All of the EMG-only setups had very poor accuracy. Interestingly, we found that the more channels recorded, the fewer events were scored (Fig. 1). As others have also concluded [7, 18, 20], it seems that setups based exclusively on EMG provide a poor indication of the true MMA activity. There is a significant risk for MMA event overscoring with EMG-only setups, as OFA or OMA events could not be recognized reliably (Figs. 2, 3, and 4b). Audio and video footage are considered to provide the most accurate recognition of true MMA events that involve actual tooth grinding or clenching . However, it should also be noted that even with audio and video footage, scoring is not always unambiguous, and some events involving tooth grinding or clenching might go unnoticed, e.g., in cases when patient is fully under the blanket, or when true MMA-related movement blends in with other major body movements such as changing position in the video footage. The significance of these concomitant MMA and movement events for the contribution to the clinical consequences of SB is currently not clear and requires further examination. Nonetheless, it has been shown that EMG-only setups may be used for other purposes, such as determining the general level of EMG activity, e.g., by calculating root mean square for the entire signal, that has been found to be a good indicator for the occurrence of temporomandibular pain , but not for satisfactory MMA recognition.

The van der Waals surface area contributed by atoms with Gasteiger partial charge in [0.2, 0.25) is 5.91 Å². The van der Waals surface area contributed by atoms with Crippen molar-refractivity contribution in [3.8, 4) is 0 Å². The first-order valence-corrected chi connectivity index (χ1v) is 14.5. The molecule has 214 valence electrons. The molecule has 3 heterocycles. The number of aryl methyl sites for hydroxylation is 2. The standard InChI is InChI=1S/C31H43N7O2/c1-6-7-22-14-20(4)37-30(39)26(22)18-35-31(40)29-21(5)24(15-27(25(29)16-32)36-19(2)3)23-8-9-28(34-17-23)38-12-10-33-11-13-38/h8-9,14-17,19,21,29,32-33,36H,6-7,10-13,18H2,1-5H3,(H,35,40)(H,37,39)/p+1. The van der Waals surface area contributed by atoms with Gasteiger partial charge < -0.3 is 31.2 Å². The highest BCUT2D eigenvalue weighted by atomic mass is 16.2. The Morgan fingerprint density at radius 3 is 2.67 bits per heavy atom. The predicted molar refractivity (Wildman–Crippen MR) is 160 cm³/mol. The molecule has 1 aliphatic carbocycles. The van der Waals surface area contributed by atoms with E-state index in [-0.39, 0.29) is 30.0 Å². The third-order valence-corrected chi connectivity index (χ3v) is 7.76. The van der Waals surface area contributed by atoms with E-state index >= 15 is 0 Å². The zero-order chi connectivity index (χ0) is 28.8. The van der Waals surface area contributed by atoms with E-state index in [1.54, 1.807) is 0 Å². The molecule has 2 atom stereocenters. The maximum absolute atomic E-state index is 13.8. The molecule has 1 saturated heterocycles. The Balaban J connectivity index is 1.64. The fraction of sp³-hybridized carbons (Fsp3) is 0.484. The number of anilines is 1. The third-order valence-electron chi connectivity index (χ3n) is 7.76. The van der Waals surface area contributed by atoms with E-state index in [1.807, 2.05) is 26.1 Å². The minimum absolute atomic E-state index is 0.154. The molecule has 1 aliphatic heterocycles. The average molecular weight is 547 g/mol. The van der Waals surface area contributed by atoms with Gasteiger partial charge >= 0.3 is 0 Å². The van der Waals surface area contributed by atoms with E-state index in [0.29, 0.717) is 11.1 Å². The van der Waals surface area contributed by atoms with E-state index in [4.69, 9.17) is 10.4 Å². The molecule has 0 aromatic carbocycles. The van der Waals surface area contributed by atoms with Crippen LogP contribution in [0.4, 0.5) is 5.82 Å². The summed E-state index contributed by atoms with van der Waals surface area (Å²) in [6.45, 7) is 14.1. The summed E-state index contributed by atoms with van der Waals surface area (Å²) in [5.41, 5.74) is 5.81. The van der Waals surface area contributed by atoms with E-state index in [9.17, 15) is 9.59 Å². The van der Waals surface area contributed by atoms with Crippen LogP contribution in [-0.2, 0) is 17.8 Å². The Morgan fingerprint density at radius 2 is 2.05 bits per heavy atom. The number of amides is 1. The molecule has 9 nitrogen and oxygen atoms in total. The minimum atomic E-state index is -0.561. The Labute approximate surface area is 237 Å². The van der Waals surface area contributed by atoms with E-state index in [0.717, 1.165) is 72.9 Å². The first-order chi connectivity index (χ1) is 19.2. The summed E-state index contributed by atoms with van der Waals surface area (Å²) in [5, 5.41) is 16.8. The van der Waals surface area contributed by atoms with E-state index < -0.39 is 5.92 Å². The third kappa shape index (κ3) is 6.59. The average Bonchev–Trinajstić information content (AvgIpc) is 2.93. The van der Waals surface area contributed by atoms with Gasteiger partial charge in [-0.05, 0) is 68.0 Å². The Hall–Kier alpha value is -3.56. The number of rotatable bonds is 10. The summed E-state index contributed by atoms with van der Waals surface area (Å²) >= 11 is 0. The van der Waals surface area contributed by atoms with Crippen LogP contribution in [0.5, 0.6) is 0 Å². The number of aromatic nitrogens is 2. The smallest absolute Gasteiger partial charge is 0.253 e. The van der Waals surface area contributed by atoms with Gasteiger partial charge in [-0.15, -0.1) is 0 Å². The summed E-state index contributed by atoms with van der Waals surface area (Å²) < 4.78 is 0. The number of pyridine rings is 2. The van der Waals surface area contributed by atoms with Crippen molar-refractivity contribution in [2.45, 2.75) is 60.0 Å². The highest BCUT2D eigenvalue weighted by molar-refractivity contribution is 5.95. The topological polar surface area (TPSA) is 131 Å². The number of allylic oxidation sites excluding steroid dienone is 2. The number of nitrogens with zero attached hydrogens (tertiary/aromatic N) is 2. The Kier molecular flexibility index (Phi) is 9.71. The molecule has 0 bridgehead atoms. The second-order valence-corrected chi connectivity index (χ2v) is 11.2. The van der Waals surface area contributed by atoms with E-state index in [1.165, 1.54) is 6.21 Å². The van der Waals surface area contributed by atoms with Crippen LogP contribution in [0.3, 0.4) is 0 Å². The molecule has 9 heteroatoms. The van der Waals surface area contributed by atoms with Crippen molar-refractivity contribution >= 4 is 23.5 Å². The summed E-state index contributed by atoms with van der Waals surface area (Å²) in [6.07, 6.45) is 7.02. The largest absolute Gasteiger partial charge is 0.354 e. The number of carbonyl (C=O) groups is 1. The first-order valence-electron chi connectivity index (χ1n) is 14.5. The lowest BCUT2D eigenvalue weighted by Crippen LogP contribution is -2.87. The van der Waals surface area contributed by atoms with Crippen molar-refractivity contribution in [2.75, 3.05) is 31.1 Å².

Sleep stage scoring and assessing sleep-time events were found to improve the accuracy of all setups. The main reason probably for this improvement lies in the proportion of OFA/OMA events occurring during wakefulness (PSG-AV: OFA 42%, OMA 46%, calculated from data shown in Fig. 2) that is significantly higher compared than the proportion of MMA events during wakefulness (PSG-AV 12%). With respect to OMA/OFA, these percentages are lower than those reported by Yamaguchi et al. (71%) . Compared to the report of Carra et al., our proportion for MMA during wakefulness is somewhat lower (12% vs 26%), for OFA somewhat higher (42% vs 26%) but for OMA, the percentages are exactly the same (46%) . However, these differences may be caused by different study populations, which were rather small (n < 20) in all of these studies. It should be noted that the MMA events during wakefulness (just as MMA during body movements) may have clinical relevance in a similar way as the events during sleep have. In this study, the exclusion of MMA during wakefulness was only used as a means to evaluate the effect on the scoring reliability between different PSG setups, and the effect of this exclusion for the reliability of MMA index as a predictor for the clinical consequences of SB should be assessed separately.
This study has its limitations, especially due to the small study population. The original, larger study population of 31 subjects  had to be narrowed down to 19 subjects, as we wanted to avoid any bias on the results that would be caused by some subjects not having complete sets of scorable data or audio and video footage present in their recordings. The activities in which each subject engages during the sleep (as well as their frequency) may differ vastly , and the risk for bias due to individual subjects with atypical sleep behavior is higher in small study populations. In the future, it would be preferable to verify the present results in a larger population. We had only one scorer of MMA events in this study and thus cannot provide estimation of the possible inter-scorer differences with different sleep study setups. However, this issue would be interesting to assess with a wide range of setups in a similar fashion as in the present study. Furthermore, caution is advised in generalizing the findings of this study for PSG montages that differ from the present ones, as any missing or extra channels may affect the reliability of the scoring.